There is one more facet of AP classes that needs to be considered in light of distance learning the pressures applied by COVID-19. Virtual learning poses myriad problems and disadvantages for all students, not just those taking AP classes. For example, courses such as chemistry or biology advance and expand on material through hands-on labs. With COVID-19, those labs are now nonexistent and may leave a curriculum gap.

Additionally, in the 2019-2020 school year, AP exams went through a complete makeover in order to accommodate the new testing conditions of one’s home. Though the AP exams vary for each individual course, in general, previous AP exams were composed of multiple choice and a written portion. 

However, the College Board opted to institute several precautionary measures against cheating. With tighter time constraints, most exams became converted to only a written portion, completely scrapping the multiple-choice section. 

“I think it is very frustrating for a student to be evaluated on such a small percentage of the material that they have mastered,” Science Department Chair Winnie Sloan wrote to the Talon. “Statistically speaking, it seems likely that they could be assessed and evaluated inaccurately with such a small sample size of questions.”

Despite the unfortunate circumstances in the 2020 spring AP exams, this year is a blank slate; nobody knows how long COVID-19 will run its course, thus it is impossible to predict whether AP exams will return to normal or if COVID-19 is becoming the new “normal.” 

“The College Board has not, as of this early point in the school year, made any changes to the expectations or the exam format,” Sloan wrote. “I think other assessment and benchmark tests, like CAASPP, have not adjusted their expectations either. I believe many educational institutions and assessment platforms are hoping that we can return to the classroom at some point this year and the testing protocols would return as well.”

Students should also keep in mind that the preservation of their GPA trumps almost everything when selecting classes. Colleges are able to calculate one’s GPA, in two ways — unweighted or weighted. Essentially, for unweighted GPAs, each letter grade received in a class is assigned a different point on a scale of 1.0-4.0, and then those points are averaged together to create one’s unweighted GPA. However, what this system fails to account for is the additions of AP classes, thus the creation of the weighted GPA, which marks an A in an AP class as a 5.0. This additional boost in the weighted GPA definitely places some extra value in AP classes, but it also poses several problems for colleges when viewing applicants.

Nationwide, each high school varies slightly from the next in how they calculate their weighted GPA of students. For example, some high schools will weigh honors classes, giving their students an advantage over other students who lack that. Thus, it promotes issues for colleges when they look to compare students, for there is no sure way to keep everything level. Oak Park, in particular, gives students both their weighted and unweighted GPA. However, there are certain honors classes, such as English II Honors, that lack a GPA boost despite being labeled as honors. Instances like these cause discrepancies amongst other high schools, as most schools do provide honors credits for this class. One article written by Marie Schwartz from TeenLife discusses a solution to this dilemma.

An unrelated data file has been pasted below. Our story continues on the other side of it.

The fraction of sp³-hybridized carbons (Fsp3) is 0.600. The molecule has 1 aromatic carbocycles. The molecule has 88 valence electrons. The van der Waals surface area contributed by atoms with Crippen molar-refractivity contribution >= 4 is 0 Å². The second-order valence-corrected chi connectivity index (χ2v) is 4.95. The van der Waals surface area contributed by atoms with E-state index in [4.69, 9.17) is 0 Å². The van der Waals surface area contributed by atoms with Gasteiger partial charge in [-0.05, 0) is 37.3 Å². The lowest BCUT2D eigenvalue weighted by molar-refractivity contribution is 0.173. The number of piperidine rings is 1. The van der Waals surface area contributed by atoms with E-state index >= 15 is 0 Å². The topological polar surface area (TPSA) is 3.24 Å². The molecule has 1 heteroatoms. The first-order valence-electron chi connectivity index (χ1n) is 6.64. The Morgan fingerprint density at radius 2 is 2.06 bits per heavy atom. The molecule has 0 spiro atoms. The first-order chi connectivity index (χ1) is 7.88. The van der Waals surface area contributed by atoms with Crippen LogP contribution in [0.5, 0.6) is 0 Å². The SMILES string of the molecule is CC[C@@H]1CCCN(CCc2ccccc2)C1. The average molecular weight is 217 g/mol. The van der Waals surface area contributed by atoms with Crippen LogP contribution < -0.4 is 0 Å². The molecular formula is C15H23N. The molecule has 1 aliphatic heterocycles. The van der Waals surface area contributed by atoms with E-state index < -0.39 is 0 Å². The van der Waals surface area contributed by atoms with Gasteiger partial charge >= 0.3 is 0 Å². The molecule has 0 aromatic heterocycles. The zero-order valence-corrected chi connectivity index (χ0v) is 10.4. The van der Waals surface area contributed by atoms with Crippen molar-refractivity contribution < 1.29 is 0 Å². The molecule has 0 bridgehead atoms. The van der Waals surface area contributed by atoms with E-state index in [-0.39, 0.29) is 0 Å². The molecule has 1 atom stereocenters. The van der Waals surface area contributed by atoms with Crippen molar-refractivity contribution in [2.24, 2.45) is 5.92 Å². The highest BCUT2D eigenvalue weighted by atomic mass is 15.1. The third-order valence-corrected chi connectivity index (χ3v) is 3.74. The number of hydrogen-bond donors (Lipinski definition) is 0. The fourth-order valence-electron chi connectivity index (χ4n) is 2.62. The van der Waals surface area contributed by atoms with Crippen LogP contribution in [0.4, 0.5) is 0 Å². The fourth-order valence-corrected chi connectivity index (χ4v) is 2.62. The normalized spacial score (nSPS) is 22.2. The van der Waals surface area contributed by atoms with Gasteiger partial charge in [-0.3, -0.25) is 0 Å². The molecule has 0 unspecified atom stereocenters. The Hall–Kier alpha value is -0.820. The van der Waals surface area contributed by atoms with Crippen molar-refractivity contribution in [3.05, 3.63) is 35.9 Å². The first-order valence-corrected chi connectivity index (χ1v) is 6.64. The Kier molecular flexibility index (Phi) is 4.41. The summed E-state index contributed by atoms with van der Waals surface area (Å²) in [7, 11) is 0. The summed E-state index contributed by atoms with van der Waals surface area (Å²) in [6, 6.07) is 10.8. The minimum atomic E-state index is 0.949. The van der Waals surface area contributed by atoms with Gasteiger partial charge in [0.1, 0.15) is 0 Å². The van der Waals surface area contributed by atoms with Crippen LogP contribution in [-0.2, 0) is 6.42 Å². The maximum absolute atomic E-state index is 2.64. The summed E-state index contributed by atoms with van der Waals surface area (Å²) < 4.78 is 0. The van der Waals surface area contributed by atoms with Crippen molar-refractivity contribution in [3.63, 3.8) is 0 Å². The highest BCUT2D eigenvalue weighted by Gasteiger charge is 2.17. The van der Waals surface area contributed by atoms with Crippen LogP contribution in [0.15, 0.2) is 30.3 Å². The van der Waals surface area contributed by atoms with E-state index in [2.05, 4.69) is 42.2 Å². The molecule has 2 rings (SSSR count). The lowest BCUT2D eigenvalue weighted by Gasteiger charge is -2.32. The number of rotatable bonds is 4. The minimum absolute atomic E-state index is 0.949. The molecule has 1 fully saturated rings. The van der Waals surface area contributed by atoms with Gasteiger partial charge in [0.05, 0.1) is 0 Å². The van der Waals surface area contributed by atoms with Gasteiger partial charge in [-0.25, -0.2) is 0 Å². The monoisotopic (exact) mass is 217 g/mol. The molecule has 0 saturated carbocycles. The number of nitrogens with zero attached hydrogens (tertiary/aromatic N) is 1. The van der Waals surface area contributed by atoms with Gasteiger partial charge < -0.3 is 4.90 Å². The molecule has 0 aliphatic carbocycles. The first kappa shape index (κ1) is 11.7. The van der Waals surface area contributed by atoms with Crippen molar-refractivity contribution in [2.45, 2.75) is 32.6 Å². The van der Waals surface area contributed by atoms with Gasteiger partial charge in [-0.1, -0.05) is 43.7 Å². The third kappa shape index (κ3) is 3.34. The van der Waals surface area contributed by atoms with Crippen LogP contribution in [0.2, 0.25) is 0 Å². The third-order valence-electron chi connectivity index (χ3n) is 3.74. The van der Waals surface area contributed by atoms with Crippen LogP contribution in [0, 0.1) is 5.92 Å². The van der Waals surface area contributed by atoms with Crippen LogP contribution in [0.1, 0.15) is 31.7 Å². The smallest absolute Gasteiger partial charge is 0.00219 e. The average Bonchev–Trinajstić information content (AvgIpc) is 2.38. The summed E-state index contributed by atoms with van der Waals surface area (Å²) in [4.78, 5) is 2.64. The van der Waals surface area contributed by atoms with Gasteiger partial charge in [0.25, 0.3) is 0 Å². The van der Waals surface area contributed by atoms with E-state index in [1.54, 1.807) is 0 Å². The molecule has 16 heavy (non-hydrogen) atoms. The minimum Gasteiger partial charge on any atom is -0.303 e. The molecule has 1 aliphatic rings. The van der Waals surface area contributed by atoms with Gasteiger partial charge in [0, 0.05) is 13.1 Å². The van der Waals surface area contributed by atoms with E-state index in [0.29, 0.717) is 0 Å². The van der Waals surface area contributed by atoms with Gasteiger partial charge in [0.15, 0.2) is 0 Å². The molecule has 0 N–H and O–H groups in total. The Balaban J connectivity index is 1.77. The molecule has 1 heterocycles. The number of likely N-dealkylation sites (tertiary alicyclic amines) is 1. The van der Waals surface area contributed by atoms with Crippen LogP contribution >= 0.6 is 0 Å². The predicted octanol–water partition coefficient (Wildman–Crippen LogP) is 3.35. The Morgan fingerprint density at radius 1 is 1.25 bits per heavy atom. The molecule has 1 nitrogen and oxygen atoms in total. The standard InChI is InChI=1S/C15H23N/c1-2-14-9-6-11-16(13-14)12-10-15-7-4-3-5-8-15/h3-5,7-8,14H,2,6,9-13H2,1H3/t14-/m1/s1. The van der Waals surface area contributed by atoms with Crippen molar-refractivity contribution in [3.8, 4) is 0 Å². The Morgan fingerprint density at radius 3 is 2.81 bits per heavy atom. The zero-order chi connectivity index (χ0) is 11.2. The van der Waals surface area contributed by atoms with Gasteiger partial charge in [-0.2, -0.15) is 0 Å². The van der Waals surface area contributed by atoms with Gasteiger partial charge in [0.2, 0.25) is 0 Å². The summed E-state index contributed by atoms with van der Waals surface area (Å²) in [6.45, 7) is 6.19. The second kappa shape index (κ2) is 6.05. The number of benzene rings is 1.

“Many colleges have devised a method to standardize all of the GPAs they receive from students of different high schools. According to the National Association for College Admission Counseling, about two-thirds of high schools weigh their GPAs for students who take college preparatory courses. To account for different grading scales among high schools, more than half of colleges recalculate applicants’ GPAs to standardize them,” Schwartz wrote.

While GPA, which is heavily influenced by participation in AP classes, is one critical part of the college admissions process, there are many more pieces to the puzzle. Nonetheless, students should put special emphasis on their test scores (though numerous colleges have extracted this portion of the application in order to accommodate the newfound COVID-19 circumstances), extracurricular activities (which should typically revolve around a central interest to show commitment and passion), essays spiced with personal style and, of course, GPAs.

“Research consistently shows that AP students are better prepared for college than students who don’t take AP. They’re more likely to enroll and stay in college, do well in their classes, and graduate in four years,” an article from the College Board states.